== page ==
The efficiency of electronically-filed death certificates is an aid to grieving family members

Electronic filing of death certificates is now required in Kansas. The expediency of the new regulation is not only a benefit to record keeping, but also to families. Claudia Ellerman, Wichita, sadly lost two family members within five months. Through that experience, she noted the benefit of a quickly accessible death certificate.

“In March 2016, my father-in-law died. It took two to three weeks to get the death certificate,” Ellerman said. “My son, Austin, died at the end of July.” Because that death certificate was filed electronically, “we had it in three days. It was amazing. The family is grieving. All they want is the death certificate so they can fill out the insurance paperwork and all the other forms, and move on.”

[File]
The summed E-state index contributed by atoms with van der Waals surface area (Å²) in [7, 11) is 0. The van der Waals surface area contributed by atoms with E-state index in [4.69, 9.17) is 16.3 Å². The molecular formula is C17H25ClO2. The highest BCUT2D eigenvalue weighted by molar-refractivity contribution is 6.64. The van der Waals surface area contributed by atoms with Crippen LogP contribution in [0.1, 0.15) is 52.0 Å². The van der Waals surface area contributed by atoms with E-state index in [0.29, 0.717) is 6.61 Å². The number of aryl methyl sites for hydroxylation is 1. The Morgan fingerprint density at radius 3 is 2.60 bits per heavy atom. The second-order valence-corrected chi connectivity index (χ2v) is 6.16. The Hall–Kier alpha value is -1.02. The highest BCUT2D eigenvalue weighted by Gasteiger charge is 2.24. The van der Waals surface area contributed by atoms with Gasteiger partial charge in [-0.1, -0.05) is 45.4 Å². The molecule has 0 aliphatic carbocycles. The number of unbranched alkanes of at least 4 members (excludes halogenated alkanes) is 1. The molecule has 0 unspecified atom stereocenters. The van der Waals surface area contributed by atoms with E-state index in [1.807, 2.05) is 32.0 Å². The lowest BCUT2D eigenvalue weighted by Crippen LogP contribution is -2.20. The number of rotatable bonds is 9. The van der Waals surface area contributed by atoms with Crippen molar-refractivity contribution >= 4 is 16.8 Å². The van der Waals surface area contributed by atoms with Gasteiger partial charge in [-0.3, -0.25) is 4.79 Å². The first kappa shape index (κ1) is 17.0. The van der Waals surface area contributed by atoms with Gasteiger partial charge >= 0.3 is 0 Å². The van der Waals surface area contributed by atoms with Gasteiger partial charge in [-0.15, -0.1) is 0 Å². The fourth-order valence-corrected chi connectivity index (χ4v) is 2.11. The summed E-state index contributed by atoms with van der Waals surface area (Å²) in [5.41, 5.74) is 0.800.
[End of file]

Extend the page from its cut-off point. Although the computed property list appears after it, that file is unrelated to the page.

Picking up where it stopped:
Ellerman decided to let the Office of Vital Statistics know what a difference that efficiency had made for her family. “They never hear from the public about this, so I thought I would tell them this change was very helpful” she said. Having quick access to the electronically filed death certificate helped her family deal with those details in a timely manner, when they were going through a lot.

Compliance with the regulation is going well. The Office of Vital Statistics reported an impressive increase from less than 500 physicians using the VRVweb Electronic Death Record System in July of 2016 (the law effective date of HB 2518) to over 2,700 users as of April 2017. The Kansas Department of Health and Environment Office of Vital Statistics is pleased with the transition to electronic filing. Its next challenge is to meet Center for Disease Control's directive that 80 percent of all death events be filed within 10 days. For the month of April 2017, the Office of Vital Statistics reported the highest completion month, ever, of 67.4% percent of death events being filed within 10 days. Kansas is on its way to reach the 80 percent threshold.